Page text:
Alexander Miles was the 19th Century African-American inventor known best for patenting his design that improved the method for opening and closing elevators. The patent was issued on October 11, 1887 (U.S. Patent 371,207).
After Miles and his family settled in Duluth, Minnesota, he began operating a barbershop in the four-story St. Louis Hotel. By using his earnings to purchase a real estate office, Miles became the first African-American member of the Duluth Chamber of Commerce. In 1884, he erected a three-story brownstone building in Duluth, transforming the surrounding area to “Miles Block.” Shortly after, he began developing his concept to improve the function of the elevator door.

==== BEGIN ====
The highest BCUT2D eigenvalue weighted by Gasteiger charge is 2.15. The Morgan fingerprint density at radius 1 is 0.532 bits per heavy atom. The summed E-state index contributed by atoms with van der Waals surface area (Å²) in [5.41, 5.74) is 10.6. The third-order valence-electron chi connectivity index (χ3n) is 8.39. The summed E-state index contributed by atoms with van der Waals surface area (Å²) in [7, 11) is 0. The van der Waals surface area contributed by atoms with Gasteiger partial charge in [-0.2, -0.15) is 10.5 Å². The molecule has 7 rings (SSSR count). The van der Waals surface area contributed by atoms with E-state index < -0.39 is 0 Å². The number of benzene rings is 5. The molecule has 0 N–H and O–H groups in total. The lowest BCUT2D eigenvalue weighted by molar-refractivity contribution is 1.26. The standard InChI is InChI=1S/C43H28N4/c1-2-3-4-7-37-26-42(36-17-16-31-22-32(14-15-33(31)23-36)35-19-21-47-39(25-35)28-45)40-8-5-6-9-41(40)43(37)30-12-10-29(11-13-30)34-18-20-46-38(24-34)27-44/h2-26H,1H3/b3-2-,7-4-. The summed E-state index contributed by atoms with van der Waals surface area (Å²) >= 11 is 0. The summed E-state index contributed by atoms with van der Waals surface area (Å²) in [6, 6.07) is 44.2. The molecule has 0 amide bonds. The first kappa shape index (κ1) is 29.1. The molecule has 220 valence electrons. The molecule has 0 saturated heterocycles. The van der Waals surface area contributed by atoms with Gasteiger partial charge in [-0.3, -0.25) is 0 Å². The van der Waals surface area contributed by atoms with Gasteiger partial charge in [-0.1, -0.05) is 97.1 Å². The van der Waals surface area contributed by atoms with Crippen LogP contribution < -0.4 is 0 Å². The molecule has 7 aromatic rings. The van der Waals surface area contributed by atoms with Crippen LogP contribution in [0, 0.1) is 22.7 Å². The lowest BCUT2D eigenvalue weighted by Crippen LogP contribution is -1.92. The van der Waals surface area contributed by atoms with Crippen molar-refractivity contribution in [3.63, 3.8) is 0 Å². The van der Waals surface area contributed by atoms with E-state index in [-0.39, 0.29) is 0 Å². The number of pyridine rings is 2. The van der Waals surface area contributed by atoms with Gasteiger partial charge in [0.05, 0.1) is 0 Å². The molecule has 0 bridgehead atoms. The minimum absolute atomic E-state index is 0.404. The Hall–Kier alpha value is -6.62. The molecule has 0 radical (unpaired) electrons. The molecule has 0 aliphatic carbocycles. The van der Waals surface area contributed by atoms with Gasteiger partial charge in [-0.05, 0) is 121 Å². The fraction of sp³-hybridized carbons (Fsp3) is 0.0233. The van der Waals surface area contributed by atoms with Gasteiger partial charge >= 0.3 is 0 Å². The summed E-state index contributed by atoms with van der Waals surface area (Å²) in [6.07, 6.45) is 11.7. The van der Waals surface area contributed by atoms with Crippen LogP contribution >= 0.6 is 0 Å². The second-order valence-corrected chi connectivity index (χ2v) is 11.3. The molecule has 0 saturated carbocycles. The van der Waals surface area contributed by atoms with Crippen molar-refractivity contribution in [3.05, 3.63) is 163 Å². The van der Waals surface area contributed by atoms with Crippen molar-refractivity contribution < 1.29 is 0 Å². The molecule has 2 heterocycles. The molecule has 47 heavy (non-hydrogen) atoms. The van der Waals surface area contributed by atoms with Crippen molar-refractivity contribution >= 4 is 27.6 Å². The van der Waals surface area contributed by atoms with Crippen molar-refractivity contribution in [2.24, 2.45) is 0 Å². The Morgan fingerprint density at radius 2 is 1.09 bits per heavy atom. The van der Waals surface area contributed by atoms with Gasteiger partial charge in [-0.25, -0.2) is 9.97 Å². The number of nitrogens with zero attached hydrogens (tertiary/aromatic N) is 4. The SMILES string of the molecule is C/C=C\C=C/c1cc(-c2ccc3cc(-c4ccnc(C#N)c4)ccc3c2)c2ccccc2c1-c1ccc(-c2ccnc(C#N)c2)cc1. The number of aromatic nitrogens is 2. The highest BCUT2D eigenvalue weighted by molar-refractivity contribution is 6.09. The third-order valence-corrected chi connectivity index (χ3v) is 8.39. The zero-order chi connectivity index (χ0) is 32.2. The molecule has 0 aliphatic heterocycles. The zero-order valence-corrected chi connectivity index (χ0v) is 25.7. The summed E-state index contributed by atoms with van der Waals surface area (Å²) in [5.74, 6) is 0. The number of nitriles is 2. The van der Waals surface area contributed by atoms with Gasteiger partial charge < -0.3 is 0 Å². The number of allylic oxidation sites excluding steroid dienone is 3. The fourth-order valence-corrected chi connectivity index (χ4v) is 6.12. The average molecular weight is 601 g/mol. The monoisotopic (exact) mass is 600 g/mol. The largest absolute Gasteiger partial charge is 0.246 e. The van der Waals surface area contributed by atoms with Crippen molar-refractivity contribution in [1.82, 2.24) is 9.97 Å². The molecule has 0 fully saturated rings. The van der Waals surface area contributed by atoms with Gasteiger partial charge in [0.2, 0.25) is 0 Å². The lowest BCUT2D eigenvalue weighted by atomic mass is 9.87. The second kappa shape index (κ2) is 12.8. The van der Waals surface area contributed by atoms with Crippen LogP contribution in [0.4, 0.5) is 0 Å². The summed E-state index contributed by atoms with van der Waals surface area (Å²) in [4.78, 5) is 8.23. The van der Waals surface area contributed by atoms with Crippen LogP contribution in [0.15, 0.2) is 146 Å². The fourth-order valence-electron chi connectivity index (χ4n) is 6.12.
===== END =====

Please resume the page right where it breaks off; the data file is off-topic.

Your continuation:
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Despite John W. Meaker’s patented invention of the first automatic elevator door system (U.S. Patent 147,853) in 1874, many elevators still required the doors and the shaft to be manually opened and closed.
Miles became concerned with the dangerous risks associated with elevators once he noticed a shaft door left open during a ride with his young daughter. Due to people forgetting to close the shaft doors before utilizing the elevator, there were many reported incidents of people falling into the shafts.
Although Meaker received the patent first, it was Miles’ innovation that made electric-powered elevator doors widely accepted around the world, according to an article on Black Past.